There might be some Android software updates that roll out over the air for your Samsung Galaxy S6 Edge Plus smartphone that are still based on Android 6.0.1 Marshmallow updates that bring new bootloaders with them. A new bootloader can often stop the CF-Auto-Root tool from working temporarily until Chainfire updates the files. You know if you are using a file that needs updating because it will either not flash or the device you are using will not boot after you flash. These problems are fixed as soon as Chainfire updates the files. All he needs is for people to leave the new recovery image files that are found inside the new firmware files that are causing the problems. Post the recovery image files at the official CF-Auto-Root thread that Chainfire has made for the CF-Auto-Root tool and he sees them and apply the necessary changes.
Rooting the Samsung Galaxy S6 Edge Plus SM-G928W8 smartphone running on the Android 6.0.1 Marshmallow software updates
- Unlock the Developer Options menu on the Samsung Galaxy S6 Edge Plus smartphone so you can use the settings available inside.
- Turn on the USB Debugging Mode options from within the Developer Options menu so you can do some developers using the Odin flashing tool on the computer.
- Extract the rooting file to the desktop of the computer so you can have the Odin flashing application and the rooting exploit by Chainfire on the desktop.
- Run the Samsung USB Drivers on the computer so that your smartphone can be detected by the flashing application we are using (Odin) during the guide.
- Double-click on the mouse on the Odin executable file and the flashing application will open on the computer.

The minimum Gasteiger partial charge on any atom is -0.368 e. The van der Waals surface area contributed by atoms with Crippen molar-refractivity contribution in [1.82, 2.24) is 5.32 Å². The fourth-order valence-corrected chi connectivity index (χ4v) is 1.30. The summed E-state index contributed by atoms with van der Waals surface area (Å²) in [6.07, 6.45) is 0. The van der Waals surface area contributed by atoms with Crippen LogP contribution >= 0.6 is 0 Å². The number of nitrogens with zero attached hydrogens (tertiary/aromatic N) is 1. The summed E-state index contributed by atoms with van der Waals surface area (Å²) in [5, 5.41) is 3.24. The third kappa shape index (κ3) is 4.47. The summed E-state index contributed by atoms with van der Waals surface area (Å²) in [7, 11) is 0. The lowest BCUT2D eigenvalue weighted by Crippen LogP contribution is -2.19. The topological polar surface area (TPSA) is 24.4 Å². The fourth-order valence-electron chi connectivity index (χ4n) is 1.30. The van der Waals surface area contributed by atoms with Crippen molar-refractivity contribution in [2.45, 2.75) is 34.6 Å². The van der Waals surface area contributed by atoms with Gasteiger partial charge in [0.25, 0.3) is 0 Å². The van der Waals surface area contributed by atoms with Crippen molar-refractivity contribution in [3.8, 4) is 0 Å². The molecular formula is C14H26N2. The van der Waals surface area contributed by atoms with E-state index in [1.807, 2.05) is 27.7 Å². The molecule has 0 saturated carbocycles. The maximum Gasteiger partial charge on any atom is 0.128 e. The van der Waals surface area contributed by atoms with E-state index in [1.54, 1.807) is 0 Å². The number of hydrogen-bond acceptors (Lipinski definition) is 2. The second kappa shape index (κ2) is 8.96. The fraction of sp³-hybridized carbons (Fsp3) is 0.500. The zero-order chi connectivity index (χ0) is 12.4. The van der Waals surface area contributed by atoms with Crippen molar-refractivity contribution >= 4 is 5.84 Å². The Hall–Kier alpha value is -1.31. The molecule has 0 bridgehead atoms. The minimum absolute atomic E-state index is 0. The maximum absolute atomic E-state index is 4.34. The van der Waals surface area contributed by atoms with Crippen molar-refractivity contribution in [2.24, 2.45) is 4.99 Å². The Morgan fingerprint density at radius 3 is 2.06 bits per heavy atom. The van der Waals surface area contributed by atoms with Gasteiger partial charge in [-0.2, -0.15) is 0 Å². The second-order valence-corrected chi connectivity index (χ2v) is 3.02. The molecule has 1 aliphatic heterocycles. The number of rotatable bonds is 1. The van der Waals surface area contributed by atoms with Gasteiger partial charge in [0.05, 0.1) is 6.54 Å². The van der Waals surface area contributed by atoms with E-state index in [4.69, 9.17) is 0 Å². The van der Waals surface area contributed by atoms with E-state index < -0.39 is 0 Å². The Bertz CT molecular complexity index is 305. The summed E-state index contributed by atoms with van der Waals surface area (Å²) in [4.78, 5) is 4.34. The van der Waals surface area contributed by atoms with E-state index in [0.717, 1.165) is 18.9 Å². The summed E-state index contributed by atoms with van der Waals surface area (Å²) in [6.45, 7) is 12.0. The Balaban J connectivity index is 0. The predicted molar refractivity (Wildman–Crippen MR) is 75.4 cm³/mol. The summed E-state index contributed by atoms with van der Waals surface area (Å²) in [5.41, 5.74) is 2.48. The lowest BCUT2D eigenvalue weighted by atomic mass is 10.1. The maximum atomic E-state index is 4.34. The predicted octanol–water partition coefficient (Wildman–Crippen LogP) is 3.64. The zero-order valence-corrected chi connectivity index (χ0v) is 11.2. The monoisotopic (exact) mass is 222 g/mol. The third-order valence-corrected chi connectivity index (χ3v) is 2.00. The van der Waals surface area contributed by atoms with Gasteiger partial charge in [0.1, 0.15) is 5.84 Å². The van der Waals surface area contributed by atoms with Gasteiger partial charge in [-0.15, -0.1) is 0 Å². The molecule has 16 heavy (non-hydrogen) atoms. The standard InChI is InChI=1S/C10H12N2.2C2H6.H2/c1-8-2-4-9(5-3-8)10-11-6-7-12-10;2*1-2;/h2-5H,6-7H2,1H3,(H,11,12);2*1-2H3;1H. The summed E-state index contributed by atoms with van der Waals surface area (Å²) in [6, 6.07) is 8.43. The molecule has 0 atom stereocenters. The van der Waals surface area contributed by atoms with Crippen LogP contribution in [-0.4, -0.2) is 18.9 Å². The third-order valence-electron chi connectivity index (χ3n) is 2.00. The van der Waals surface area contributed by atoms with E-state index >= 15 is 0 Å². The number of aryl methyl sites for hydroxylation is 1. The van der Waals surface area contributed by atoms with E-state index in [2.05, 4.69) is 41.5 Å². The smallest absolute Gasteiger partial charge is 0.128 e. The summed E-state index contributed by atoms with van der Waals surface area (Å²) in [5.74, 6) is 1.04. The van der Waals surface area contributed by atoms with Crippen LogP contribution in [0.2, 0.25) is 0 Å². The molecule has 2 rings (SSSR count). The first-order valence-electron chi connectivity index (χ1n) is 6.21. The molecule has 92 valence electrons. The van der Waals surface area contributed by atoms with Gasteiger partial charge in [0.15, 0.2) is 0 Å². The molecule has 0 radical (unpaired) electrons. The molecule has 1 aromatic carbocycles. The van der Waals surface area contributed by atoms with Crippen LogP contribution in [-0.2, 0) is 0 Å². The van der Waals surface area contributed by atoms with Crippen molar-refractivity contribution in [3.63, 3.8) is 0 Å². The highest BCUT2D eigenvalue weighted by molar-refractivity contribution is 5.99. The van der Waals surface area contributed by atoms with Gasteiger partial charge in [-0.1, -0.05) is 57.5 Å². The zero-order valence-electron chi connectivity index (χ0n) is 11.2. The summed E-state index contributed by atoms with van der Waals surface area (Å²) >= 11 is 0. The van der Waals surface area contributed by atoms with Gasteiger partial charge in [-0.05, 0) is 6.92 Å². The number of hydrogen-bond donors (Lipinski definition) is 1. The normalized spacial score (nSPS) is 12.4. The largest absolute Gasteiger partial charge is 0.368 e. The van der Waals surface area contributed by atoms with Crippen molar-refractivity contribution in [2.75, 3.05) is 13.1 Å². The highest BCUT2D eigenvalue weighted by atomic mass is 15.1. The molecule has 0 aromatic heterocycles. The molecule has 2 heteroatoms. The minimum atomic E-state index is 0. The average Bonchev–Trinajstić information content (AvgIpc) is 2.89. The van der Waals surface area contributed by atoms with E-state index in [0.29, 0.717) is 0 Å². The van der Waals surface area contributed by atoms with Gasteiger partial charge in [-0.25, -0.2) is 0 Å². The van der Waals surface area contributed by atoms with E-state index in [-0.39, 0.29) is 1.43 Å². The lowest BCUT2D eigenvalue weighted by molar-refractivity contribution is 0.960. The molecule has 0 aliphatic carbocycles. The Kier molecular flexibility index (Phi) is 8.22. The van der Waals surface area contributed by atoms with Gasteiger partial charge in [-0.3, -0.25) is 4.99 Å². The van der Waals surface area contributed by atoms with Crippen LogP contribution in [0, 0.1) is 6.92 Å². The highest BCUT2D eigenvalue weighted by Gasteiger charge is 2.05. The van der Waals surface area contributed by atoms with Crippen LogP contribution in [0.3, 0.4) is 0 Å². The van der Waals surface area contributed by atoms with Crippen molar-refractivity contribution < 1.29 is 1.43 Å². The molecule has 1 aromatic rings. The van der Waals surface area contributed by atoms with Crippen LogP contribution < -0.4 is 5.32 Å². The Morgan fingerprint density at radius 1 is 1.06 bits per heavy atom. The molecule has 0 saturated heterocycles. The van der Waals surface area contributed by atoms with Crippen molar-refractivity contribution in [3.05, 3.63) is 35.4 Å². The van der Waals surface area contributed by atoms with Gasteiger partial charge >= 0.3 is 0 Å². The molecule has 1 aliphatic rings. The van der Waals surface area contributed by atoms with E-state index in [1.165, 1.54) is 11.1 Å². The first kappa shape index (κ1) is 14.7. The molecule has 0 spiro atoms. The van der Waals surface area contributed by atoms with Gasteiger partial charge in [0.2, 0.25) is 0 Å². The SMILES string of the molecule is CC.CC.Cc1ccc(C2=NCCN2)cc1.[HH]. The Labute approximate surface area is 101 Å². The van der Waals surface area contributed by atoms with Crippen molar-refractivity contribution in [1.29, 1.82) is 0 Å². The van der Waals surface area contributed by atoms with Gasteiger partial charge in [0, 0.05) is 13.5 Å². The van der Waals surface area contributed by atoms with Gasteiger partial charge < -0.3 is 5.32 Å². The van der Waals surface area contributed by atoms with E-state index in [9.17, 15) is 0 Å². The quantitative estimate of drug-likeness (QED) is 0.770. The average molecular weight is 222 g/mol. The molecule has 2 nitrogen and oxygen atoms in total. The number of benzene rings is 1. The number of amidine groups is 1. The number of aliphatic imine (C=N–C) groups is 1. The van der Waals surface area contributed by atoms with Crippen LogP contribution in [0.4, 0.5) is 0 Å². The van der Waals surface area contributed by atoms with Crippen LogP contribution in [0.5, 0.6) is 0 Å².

- Boot the Samsung Galaxy S6 Edge Plus smartphone into the download mode and connect it to the computer once you have it in the said mode.
- Make sure you can see a yellow or blue ID: COM port color from the Odin user interface and it also gives you the “added” message, so you know that the Samsung USB Drivers are are working properly. (If the drivers are not working then your smartphone will not get rooted because the rooting exploit will not be able to flash to your device. The reason is that Odin cannot detect your phone without the drivers working. It should not usually matter when you install the drivers up to this point; as soon as they are installed, it automatically gets detected. You might need to unplug your phone or reboot the computer if you are successfully installing the Samsung USB Drivers file, and it is not getting detected by the flashing application. Those who still do not get the device connected should try installing one of the other versions of the Odin flashing app).
- Do not make any changes from the default settings you get from the Odin user interface.
- Click the AP button from the Odin user interface and then browse the desktop of the computer for the CF-Auto-Root file that you extracted their earlier–you will notice it because it ends in the tar.md5 file extension and mentions the name of the rooting tool in the file extension.
- Click the Start button from the Odin user interface and then the Samsung Galaxy S6 Edge Plus smartphone will begin getting rooted.
- Pick up the phone and check that you get text running down the display the says you are having the SuperSU flashed, getting the cache partition cleaned up and then that it is flashing the stock recovery.
- Check that you get a pass message inside a green box from the Odin user interface on the computer.